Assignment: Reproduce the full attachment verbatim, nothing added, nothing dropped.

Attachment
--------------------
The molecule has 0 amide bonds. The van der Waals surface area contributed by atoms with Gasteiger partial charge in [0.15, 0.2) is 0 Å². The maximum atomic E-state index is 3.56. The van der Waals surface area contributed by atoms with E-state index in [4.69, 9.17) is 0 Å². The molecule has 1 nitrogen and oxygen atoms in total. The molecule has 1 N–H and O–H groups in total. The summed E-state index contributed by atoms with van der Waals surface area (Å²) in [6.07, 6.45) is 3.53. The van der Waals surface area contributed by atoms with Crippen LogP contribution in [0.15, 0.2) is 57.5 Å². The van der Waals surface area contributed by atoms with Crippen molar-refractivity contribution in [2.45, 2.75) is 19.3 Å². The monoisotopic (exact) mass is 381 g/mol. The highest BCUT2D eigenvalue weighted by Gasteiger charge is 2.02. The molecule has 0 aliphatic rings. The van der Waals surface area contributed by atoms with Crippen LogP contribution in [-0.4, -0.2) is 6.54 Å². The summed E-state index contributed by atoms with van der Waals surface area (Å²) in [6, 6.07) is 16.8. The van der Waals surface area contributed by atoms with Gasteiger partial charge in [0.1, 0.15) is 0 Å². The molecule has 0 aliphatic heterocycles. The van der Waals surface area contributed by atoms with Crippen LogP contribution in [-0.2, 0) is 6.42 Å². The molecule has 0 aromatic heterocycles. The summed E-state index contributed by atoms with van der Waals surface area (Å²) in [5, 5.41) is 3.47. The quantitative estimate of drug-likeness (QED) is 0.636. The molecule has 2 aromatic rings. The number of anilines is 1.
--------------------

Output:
The molecule has 0 amide bonds. The van der Waals surface area contributed by atoms with Gasteiger partial charge in [0.15, 0.2) is 0 Å². The maximum atomic E-state index is 3.56. The van der Waals surface area contributed by atoms with E-state index in [4.69, 9.17) is 0 Å². The molecule has 1 nitrogen and oxygen atoms in total. The molecule has 1 N–H and O–H groups in total. The summed E-state index contributed by atoms with van der Waals surface area (Å²) in [6.07, 6.45) is 3.53. The van der Waals surface area contributed by atoms with Crippen LogP contribution in [0.15, 0.2) is 57.5 Å². The van der Waals surface area contributed by atoms with Crippen molar-refractivity contribution in [2.45, 2.75) is 19.3 Å². The monoisotopic (exact) mass is 381 g/mol. The highest BCUT2D eigenvalue weighted by Gasteiger charge is 2.02. The molecule has 0 aliphatic rings. The van der Waals surface area contributed by atoms with Crippen LogP contribution in [-0.4, -0.2) is 6.54 Å². The summed E-state index contributed by atoms with van der Waals surface area (Å²) in [6, 6.07) is 16.8. The van der Waals surface area contributed by atoms with Gasteiger partial charge in [0.1, 0.15) is 0 Å². The molecule has 0 aliphatic heterocycles. The van der Waals surface area contributed by atoms with Crippen LogP contribution in [-0.2, 0) is 6.42 Å². The molecule has 0 aromatic heterocycles. The summed E-state index contributed by atoms with van der Waals surface area (Å²) in [5, 5.41) is 3.47. The quantitative estimate of drug-likeness (QED) is 0.636. The molecule has 2 aromatic rings. The number of anilines is 1.